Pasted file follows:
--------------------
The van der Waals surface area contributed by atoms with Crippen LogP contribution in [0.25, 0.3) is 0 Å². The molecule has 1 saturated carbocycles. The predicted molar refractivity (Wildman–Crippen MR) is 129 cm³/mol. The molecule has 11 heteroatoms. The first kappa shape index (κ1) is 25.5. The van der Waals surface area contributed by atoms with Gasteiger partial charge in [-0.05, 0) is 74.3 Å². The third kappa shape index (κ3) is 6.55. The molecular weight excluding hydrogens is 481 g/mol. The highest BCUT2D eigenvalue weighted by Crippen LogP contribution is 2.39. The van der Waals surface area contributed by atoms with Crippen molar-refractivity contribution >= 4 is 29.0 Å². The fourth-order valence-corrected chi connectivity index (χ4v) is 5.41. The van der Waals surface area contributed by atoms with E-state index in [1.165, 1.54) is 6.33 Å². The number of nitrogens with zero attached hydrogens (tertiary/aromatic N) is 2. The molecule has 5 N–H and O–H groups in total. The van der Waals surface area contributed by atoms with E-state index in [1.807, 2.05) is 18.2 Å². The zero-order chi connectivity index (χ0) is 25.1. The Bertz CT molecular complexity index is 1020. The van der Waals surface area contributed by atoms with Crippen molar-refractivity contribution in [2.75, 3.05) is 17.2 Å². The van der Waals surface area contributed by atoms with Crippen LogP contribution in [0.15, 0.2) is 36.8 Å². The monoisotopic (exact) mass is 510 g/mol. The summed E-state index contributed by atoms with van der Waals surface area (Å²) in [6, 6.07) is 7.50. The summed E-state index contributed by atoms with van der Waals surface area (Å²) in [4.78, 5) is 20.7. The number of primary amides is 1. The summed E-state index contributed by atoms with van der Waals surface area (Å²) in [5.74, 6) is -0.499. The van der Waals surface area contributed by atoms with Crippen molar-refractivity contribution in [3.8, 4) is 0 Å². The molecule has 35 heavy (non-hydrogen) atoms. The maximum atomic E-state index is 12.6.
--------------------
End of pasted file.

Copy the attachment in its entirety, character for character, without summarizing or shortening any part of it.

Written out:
The van der Waals surface area contributed by atoms with Crippen LogP contribution in [0.25, 0.3) is 0 Å². The molecule has 1 saturated carbocycles. The predicted molar refractivity (Wildman–Crippen MR) is 129 cm³/mol. The molecule has 11 heteroatoms. The first kappa shape index (κ1) is 25.5. The van der Waals surface area contributed by atoms with Gasteiger partial charge in [-0.05, 0) is 74.3 Å². The third kappa shape index (κ3) is 6.55. The molecular weight excluding hydrogens is 481 g/mol. The highest BCUT2D eigenvalue weighted by Crippen LogP contribution is 2.39. The van der Waals surface area contributed by atoms with Crippen molar-refractivity contribution >= 4 is 29.0 Å². The fourth-order valence-corrected chi connectivity index (χ4v) is 5.41. The van der Waals surface area contributed by atoms with E-state index in [1.165, 1.54) is 6.33 Å². The number of nitrogens with zero attached hydrogens (tertiary/aromatic N) is 2. The molecule has 5 N–H and O–H groups in total. The van der Waals surface area contributed by atoms with E-state index in [1.807, 2.05) is 18.2 Å². The zero-order chi connectivity index (χ0) is 25.1. The Bertz CT molecular complexity index is 1020. The van der Waals surface area contributed by atoms with Crippen molar-refractivity contribution in [2.75, 3.05) is 17.2 Å². The van der Waals surface area contributed by atoms with Crippen LogP contribution in [0.15, 0.2) is 36.8 Å². The monoisotopic (exact) mass is 510 g/mol. The summed E-state index contributed by atoms with van der Waals surface area (Å²) in [6, 6.07) is 7.50. The summed E-state index contributed by atoms with van der Waals surface area (Å²) in [4.78, 5) is 20.7. The number of primary amides is 1. The summed E-state index contributed by atoms with van der Waals surface area (Å²) in [5.74, 6) is -0.499. The van der Waals surface area contributed by atoms with Crippen molar-refractivity contribution in [3.8, 4) is 0 Å². The molecule has 35 heavy (non-hydrogen) atoms. The maximum atomic E-state index is 12.6.